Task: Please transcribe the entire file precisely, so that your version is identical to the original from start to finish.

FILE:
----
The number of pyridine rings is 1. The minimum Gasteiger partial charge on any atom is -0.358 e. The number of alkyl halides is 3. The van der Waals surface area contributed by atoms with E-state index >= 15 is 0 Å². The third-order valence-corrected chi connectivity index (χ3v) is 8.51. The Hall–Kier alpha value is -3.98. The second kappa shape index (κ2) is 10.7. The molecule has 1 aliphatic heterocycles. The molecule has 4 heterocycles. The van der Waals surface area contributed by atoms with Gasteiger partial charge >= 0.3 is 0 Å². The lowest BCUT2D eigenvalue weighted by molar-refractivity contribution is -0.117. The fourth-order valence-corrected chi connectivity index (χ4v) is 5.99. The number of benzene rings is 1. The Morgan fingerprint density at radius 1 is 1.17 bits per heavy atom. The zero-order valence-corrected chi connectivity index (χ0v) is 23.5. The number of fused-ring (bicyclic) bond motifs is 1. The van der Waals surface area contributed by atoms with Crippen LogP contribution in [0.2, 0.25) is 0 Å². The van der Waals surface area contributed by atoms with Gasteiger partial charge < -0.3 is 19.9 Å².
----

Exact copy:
The number of pyridine rings is 1. The minimum Gasteiger partial charge on any atom is -0.358 e. The number of alkyl halides is 3. The van der Waals surface area contributed by atoms with E-state index >= 15 is 0 Å². The third-order valence-corrected chi connectivity index (χ3v) is 8.51. The Hall–Kier alpha value is -3.98. The second kappa shape index (κ2) is 10.7. The molecule has 1 aliphatic heterocycles. The molecule has 4 heterocycles. The van der Waals surface area contributed by atoms with Gasteiger partial charge >= 0.3 is 0 Å². The lowest BCUT2D eigenvalue weighted by molar-refractivity contribution is -0.117. The fourth-order valence-corrected chi connectivity index (χ4v) is 5.99. The number of benzene rings is 1. The Morgan fingerprint density at radius 1 is 1.17 bits per heavy atom. The zero-order valence-corrected chi connectivity index (χ0v) is 23.5. The number of fused-ring (bicyclic) bond motifs is 1. The van der Waals surface area contributed by atoms with Crippen LogP contribution in [0.2, 0.25) is 0 Å². The van der Waals surface area contributed by atoms with Gasteiger partial charge < -0.3 is 19.9 Å².